What rights do I have to any of those given away items: absolutely none. And, if those dog tags turned up I would still have no claim on them. My Mother thoughtlessly gave them away. So, that is how military items important to one member of the family (me) end up out there.

Edited by Cobra 6 Actual, 18 September 2015 - 01:39 PM.


#284 Brig

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Posted 18 September 2015 - 02:39 PM

 

All you have described is basically a "he said/he said" scenario. If you can't give any detail, why bother posting anything?

A LOT of the above scenarios are he said/she said...how often have we seen the claim something was stolen with no police report. He's not slandering any names, so I think it more than fits the bill of the conversation



#285 Piper Cub

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Posted 18 September 2015 - 03:36 PM

I've never been on the receiving end of this, since I haven't bought any named items yet, but I do certainly see how things can just get lost/sold/given away and no one will have any idea what happened until years later. I have a lot of family members who have been in the military and a lot of those same family memebrs who simply got tired of "too much junk" and gave things away and now it would be really nice for some of that stuff to still be around.

 

Also some cheating in how things were to be passed on was easier to do back before intant communication was so easy. Somewhere out there is a Civil War rifle(supposedly a very long gun, like 10 ft, but I can't seem to find anything similar to confirm the size) that was supposed to be passed on to my grandpa. The deal was that whoever named their son after the Civil War veteran first would recive the rifle. My grandpa was born in January, and named after the Union veteran but because it was the 30's it wasn't instant that the person in possession of the rifle was alerted. One of my great grandpa's 12 siblings had a son in April the same year, and since they were closer to where the rifle was it was given to them. 80 years after the incident, and 150 years after the war I'm sure there's a very tiny chance that I would ever find the gun, if it's even still out there, but if a large Civil War gun with some kind of evidence to link it to the family is found, you can bet we'll be throwing some serious money at it to get it into my grandpa's hands where it should rightfully be. Luckily I believe my grandpa still has his army stuff from the 1950s somewhere in one of the two houses. I know I saw an M1 full of golf balls in the garage years ago but that might have been something my dad bought to play army after he hit his friend in the head with a grenade. Unfortunately a lot of the old 8mm films form Ft. Leonard Wood and his early construction career (lots of interesting films about things you could never get away with doing anymore, like driving an old CCKW built into a water truck behind scrapers on a pile of dirt 15ft tall right next to an active highway with no k rail or anything to stop the rocks bouncing down onto the road) went to the dump just a few months ago. He had them in a trash bag to keep the light form damaging them and forgot they were in there when he picked up the bag to fill it with garbage and throw it away.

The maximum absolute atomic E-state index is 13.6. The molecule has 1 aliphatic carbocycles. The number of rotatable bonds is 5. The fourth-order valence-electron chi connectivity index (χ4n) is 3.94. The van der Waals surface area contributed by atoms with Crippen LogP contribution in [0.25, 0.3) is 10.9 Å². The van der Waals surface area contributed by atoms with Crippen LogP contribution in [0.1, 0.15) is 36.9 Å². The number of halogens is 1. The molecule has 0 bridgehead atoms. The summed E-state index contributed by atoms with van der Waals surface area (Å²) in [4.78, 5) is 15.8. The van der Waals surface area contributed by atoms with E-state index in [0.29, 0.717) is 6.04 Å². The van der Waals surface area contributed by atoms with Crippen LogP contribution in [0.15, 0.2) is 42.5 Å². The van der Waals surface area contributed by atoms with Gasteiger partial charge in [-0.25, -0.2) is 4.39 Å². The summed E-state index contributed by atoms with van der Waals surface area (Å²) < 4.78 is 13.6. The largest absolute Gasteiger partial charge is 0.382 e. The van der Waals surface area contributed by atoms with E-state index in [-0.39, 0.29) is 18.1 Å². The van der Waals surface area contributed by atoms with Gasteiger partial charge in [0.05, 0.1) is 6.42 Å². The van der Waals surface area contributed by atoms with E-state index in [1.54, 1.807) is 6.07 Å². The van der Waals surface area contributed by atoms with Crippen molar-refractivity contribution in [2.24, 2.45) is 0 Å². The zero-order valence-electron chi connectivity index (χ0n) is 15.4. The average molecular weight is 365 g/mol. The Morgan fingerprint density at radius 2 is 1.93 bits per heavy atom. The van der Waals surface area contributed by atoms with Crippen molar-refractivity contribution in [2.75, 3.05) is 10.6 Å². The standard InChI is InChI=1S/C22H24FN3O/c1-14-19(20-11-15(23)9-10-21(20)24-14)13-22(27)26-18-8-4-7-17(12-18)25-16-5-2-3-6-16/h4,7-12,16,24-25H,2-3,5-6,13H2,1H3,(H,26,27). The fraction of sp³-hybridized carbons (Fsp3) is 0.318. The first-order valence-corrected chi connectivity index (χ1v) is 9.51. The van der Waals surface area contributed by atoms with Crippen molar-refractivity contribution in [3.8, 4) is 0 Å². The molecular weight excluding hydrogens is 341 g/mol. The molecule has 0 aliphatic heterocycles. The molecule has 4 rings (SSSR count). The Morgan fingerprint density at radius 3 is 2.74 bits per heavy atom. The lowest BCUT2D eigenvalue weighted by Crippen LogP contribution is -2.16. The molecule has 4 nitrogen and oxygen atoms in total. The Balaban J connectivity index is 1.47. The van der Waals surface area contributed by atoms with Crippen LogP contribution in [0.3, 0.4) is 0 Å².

Another example of losing items is with my other grandpa and his "hunting clothes." Once he got out of the Army him and my grandma had very little money so he wore the boots and pants while him and my uncles went to catch some dinner. He wore them until they fell apart and threw them away. The jacket was given to a kid who needed it worse than my grandpa did(same way that my grandma came home to find that the dishwasher was gone!). The pictures are still with my grandma and I think some are with my mom and some with my uncle. I think pretty much anything that had any use was used until it was destroyed, and then given to someone who would limp it along a little more. If by some miracle I did come across something that could be linked to him, it would be very nice, but I'd much rather know that he was able to help his family and then help someone in need rather than sticking things in a closet so he could preserve them.

 

That ended up being way longer and more rambling than I intended. If you managed to read all that you get a gold star :)


Edited by Piper Cub, 18 September 2015 - 03:40 PM.


#286 Piper Cub

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Posted 18 September 2015 - 04:04 PM

It's too late to edit my post, but Ft. Leonard Wood should be Ft. Lee. He was at both but Missouri is to far from DC and Gettysburg to have video of weekend trips there. That dosen't really change the main point any, but if I'm going to bother posting I might as well be reasonably accurate.